‘Veterans Program’ perseveres with COVID accommodations, enters third decade of military honor | News
An annual tribute to military veterans that started small and morphed into a program attracting vets from across the region in Lyon County began its third decade on Friday. Known simply as “The Veterans Program”, it honored those who served, while teaching elementary school students about patriotism. This year’s program was held at Kuttawa Park, as a drive-in event, due to coronavirus restrictions. COVID rules also prevented students from participating. Nevertheless, the show continued last week. Regulars and others gathered, donating T-shirts to vets to commemorate the event.
“We are all socially distant. We have masks. We do it in the safest way possible,” explained Terrie White, event founder and key leader over the years. Several members of her family joined her to help her with this unusual edition of the program. “They are very grateful,” she said of the vets. “There’s one that almost made me cry because he cried. We’ve seen a few new attendees, but most of them are familiar. I’ve seen them from our lunches over the years. C is the year 21.
George Davidson, 86, served in the US Army from 1949 through the 1950s, then in the National Guard, for nearly 13 years in all. “I go back to the early days of the school program and have attended most of them,” he said, speaking from the driver’s seat of his vehicle. “When the kids sang that Lee Greenwood song, ‘God Bless the USA’, I loved it. The kids are wonderful. In the past, they would write us one-on-one letters and that was good.
Carroll Dorroh, 85, a veteran of the U.S. Army from 1958 to 1960, served in the Ft. Benning, Ga. motor pool. A regular attendee of the program, he also always loved the children’s singing. “It kinda tugs on your heartstrings,” he said. “It shows me that these kids are raised to appreciate the freedom we have and what it’s cost to keep it. I just want to thank Terrie and them for everything they do to make it happen. They work really hard. It’s a well organized program and everyone could not but be affected.
Mark Girten, originally from Union County, now lives in Marion. He served in the US Marine Corps from 1974 to 1978, “right at the end of Vietnam”, he said. “I didn’t go there, but Vietnam came to me. I was at Camp Pendleton at the end in April 1975 when Saigon fell and many (South Vietnamese) refugees were able to get out and they processed some through Camp Pendleton, CA.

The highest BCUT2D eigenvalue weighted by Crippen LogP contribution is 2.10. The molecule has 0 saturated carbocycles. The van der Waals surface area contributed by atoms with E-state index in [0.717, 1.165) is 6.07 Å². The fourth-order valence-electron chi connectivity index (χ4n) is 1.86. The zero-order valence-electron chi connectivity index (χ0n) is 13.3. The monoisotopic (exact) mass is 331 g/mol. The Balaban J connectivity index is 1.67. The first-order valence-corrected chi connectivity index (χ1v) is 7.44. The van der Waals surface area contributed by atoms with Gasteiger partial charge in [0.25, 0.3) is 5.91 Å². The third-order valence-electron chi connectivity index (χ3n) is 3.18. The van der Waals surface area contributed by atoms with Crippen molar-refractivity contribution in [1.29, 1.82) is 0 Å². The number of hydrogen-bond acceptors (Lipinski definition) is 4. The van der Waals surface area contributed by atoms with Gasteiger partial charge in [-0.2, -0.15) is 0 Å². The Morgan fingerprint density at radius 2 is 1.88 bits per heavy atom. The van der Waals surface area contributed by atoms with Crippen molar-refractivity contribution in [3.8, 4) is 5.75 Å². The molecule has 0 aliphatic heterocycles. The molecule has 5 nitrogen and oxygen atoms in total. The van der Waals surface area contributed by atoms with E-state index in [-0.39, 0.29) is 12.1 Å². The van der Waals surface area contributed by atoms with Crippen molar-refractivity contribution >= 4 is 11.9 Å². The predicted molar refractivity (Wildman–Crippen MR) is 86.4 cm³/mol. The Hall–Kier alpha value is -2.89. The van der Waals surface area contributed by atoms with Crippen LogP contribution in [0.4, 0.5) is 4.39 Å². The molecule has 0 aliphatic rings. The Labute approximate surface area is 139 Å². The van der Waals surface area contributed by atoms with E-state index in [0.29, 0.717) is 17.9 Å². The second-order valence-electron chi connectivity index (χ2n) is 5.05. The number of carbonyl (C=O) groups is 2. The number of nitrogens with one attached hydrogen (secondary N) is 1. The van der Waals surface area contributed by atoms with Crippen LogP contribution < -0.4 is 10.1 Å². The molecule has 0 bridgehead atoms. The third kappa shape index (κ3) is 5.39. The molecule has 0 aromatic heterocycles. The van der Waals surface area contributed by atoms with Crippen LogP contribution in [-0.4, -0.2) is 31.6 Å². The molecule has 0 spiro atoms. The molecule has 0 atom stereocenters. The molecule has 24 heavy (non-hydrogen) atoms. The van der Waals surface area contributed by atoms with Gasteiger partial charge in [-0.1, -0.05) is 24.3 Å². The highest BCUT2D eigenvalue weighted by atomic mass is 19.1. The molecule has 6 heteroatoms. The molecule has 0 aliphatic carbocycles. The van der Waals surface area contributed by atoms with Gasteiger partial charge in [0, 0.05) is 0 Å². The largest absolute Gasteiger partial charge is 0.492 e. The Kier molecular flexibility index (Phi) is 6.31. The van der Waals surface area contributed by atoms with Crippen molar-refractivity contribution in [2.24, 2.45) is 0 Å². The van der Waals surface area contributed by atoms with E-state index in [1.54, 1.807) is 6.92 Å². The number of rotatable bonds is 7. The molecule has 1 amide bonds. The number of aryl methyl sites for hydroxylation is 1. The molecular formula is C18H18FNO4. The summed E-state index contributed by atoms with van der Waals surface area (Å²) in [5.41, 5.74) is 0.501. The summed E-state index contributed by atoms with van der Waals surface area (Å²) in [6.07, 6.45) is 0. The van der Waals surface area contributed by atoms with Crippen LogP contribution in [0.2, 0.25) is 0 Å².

His uncle is a Vietnam veteran, a combat marine, who served “in country” 1967-68. “It was shameful how (the American public) treated Vietnam veterans when they first came back,” Girten said. “There was this great spirit in WWII and I wish that was still the case, but we know how it happened with Korea and especially Vietnam. I think there’s a sense of pride in serving your country and just the accomplishment of it. It’s nice to get together and have that fellowship.
“We just appreciate their service and we appreciate their presence today,” founder and organizer White said of the participating veterans. “It’s an odd year for everyone. This is what we can do to be safe. So we just appreciate all of our veterans and want them to know that we do.
It was, in fact, the efforts to honor veterans of her late father, Ray Foust Jr., that inspired White to launch the program two decades ago. With her mother, Bobbie Foust, a longtime Western Kentucky reporter, and an array of siblings, nieces and nephews helping out this year, White added, “Nothing brings my family together like the veterans program. “
The participation of many veterans in this year’s unique event testifies to its commitment, quality and success. “I’ve been in a lot of different types of programs for veterans and it’s not just me; I’ve heard several other people say that too,” Girten concluded. “It’s the best program ever. The sincerity and hard work really shines through. Terrie White and these people put their hearts and souls into it. It’s great for generations to come too. They need to be taught and (the program organizers) are doing a great job in this regard.”